Abstract

Seven quadrilaterals, constructed at broadly distributed points on surface breaks within the Superstition Hills fault zone, were repeatedly remeasured after the pair of 24 November 1987 earthquakes to monitor the growing surface displacement. Changes in the dimensions of the quadrilaterals are recalculated to right-lateral and extensional components at millimeter resolution, and vertical components of change are resolved at 0.2 mm precision. The displacement component data for four of the seven quadrilaterals record the complete fault movement with respect to an October 1986 base. These data fit with remarkable agreement the power law 
U(t)=Uf(Bt1+Bt)c,
where U(t) is a displacement component at time t after the second main shock and Uf, B, and c are constants. This power law permits estimation of the final displacement, Uf, from the data obtained within the period of observation. Data from one quadrilateral, located near the epicenter of the second main shock and northeast-trending conjugate faults, allow that about 5 cm of right-lateral slip may have been associated with the first main shock there. Data from the other quadrilaterals confirm that the surface faulting on most of the Superstition Hills fault zone did initiate at the time of the second main shock of the 1987 earthquakes.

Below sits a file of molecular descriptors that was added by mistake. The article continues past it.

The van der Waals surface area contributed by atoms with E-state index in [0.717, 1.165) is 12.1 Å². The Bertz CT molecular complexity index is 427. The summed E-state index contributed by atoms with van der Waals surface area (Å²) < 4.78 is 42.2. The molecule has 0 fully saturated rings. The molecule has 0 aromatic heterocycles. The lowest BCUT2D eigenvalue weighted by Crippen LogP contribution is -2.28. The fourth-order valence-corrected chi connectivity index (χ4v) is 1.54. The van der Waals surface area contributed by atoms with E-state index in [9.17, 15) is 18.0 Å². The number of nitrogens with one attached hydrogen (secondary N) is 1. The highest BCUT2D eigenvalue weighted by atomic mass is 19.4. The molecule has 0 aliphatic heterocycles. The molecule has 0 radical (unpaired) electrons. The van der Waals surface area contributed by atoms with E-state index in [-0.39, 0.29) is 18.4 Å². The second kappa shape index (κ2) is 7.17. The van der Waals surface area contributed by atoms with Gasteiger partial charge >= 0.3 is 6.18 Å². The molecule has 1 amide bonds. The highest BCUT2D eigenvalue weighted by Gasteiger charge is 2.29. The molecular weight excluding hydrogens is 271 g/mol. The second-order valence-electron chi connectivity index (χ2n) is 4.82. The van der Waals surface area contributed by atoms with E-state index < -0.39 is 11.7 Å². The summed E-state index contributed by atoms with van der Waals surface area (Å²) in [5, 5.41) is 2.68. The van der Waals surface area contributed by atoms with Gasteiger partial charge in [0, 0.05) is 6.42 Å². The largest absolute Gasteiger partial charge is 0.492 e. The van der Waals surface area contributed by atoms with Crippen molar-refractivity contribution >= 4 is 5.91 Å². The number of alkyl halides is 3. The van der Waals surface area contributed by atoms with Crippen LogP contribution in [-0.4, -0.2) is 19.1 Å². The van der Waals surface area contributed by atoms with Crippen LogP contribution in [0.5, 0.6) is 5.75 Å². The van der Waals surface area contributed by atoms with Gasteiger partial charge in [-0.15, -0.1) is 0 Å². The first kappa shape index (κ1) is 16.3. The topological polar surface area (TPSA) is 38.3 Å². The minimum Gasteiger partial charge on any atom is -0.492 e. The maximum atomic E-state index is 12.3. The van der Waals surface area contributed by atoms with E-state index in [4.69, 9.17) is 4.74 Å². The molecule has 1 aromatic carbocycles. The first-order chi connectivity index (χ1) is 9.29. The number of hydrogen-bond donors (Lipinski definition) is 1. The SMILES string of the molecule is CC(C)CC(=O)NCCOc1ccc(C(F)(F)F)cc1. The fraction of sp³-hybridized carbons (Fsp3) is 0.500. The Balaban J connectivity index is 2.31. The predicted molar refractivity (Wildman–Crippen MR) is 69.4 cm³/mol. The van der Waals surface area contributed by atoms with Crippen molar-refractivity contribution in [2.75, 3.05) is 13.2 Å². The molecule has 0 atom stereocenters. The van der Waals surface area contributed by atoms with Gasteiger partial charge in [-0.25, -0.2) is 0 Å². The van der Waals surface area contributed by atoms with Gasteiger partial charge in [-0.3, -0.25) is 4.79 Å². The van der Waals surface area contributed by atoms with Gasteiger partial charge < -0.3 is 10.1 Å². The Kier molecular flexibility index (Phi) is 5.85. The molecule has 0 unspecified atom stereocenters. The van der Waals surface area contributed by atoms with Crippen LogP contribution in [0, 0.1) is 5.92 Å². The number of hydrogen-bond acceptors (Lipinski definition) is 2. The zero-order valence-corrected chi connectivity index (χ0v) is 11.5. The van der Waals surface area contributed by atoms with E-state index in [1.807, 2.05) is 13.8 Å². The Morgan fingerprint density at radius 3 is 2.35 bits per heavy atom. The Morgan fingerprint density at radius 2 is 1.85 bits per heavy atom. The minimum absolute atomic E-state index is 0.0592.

The three-dimensional motion vectors all describe nearly linear trajectories throughout the observation period, and they indicate smooth shearing on their respective fault surfaces. The inclination of the shear surfaces is generally nearly vertical, except near the south end of the Superstition Hills fault zone where two strands dip northeastward at about 70°. Surface displacement on these strands is right reverse.

Another kind of deformation, superimposed on the fault displacements, has been recorded at all quadrilateral sites. It consists of a northwest-southeast contraction or component of contraction that ranged from 0 to 0.1 per cent of the quadrilateral lengths between November 1987 and April 1988.

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